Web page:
I grew up in Cleveland, Ohio and started playing the oboe at age nine. As a young musician, I was surrounded by the flourishing culture of northeast Ohio. The Cleveland Orchestra was just down the street, and the city was teeming with first class arts organizations and fine arts opportunities. I feel blessed to have had the same wonderful teacher, Danna Sundet, throughout my elementary and high school years. It was from her that I grew to know the rich dark tone of the oboe and the wide range of colors and emotions one could create through the instrument. Not only did I learn to create a beautiful musical line, but I also learned the fundamentals of solid technique and the intricacies of reed-making. I felt so lucky to have studied with Danna, a student of the late, and very great, John Mack, and even getting to work with Mr. Mack as a part of the Cleveland Orchestra Youth Orchestra. So when it was time for me to head off to college, I migrated south to Louisiana State University (LSU), not knowing that in a few short years, my musical path would come full circle.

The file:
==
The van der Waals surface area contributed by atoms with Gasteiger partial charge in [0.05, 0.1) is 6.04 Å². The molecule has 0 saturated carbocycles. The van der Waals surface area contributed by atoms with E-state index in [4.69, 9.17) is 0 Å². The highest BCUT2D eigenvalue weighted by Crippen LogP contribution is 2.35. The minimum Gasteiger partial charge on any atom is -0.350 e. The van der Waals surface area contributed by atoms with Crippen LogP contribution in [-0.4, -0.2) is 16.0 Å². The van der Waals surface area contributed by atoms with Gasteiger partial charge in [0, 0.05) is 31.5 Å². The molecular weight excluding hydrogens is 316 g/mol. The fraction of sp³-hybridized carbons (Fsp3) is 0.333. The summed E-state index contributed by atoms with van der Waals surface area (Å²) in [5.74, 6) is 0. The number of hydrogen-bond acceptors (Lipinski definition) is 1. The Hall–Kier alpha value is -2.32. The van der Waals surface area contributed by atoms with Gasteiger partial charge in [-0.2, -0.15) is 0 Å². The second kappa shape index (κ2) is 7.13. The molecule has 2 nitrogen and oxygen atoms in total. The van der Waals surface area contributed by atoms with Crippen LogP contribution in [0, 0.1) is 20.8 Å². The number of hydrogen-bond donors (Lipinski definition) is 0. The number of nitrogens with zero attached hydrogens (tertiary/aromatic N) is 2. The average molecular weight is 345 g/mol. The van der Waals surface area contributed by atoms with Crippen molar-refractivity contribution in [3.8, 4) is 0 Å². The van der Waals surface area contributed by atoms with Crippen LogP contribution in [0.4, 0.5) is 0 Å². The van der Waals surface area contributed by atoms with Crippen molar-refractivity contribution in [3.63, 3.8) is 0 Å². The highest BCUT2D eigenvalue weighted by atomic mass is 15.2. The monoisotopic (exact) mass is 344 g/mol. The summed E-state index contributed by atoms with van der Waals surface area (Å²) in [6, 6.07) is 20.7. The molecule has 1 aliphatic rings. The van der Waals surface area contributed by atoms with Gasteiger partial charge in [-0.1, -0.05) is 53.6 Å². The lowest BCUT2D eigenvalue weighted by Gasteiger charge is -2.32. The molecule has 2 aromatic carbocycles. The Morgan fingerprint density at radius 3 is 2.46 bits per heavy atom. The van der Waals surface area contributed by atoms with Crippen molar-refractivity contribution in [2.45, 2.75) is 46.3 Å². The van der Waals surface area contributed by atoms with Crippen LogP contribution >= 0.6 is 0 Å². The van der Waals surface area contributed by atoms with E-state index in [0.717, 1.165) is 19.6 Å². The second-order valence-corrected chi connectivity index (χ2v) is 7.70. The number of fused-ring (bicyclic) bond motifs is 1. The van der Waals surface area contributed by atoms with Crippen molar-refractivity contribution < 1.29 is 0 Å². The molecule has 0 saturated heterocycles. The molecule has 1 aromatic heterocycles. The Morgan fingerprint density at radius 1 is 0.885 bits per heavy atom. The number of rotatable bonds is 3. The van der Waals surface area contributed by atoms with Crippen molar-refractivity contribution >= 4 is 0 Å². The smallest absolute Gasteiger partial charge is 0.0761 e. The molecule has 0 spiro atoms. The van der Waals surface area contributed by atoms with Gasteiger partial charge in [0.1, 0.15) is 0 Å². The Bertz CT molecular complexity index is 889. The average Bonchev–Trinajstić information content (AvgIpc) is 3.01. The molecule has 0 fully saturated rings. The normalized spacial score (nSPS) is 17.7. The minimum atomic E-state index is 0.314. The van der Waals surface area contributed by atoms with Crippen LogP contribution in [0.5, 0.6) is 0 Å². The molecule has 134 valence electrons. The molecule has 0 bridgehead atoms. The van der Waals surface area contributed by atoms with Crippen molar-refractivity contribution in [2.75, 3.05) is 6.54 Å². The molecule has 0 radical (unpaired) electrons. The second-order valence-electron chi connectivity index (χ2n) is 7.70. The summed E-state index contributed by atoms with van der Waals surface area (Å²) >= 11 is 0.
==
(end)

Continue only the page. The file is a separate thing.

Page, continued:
I completed a Bachelors of Music in oboe performance at LSU, having studied with Linda Strommen. From her, I learned to refine my tone, pitch, and technique. From her, I also learned the art of the “20 minute reed.” But mostly, I learned to listen for what the music was saying to me and to play from the soul. As I prepared for graduate school auditions, I knew that I wanted to go back to Cleveland to study with John Mack. And that is just what I did.
While studying at the Cleveland Institute of Music, I soaked in the musicianship, artistry, and passion that John Mack had for not only the oboe, but for orchestral repertoire, chamber music, solo literature and even for simple technique exercises and etudes. When I left Cleveland and came to Texas, although scary and unknown, I felt prepared to share what I had gained from my three teachers and from my experience.
I have been performing, teaching, and making reeds in the DFW metroplex for the past 10 years. As a free-lancing musician, I have played all kinds of music, with all kinds of people, in all kinds of places. The ever-changing circumstances have greatly improved my versatility in performing and also in reed-making. I make over 150 reeds a month not just for myself, but for many oboists of various levels in Texas and across the country. I never thought I would ever be making that many reeds. In fact, I was slightly put out back in college when it was required that we make just 15 reeds a week! But it does provide a good excuse to have a nice cup of coffee and listen to classical music for four hours. Even with all the frustrations that reed-making can carry with it, I guess you could call it my four hours of Zen. And so I hope these reeds (made in a state of Zen) will enable you to play freely, and beautifully, and from the soul.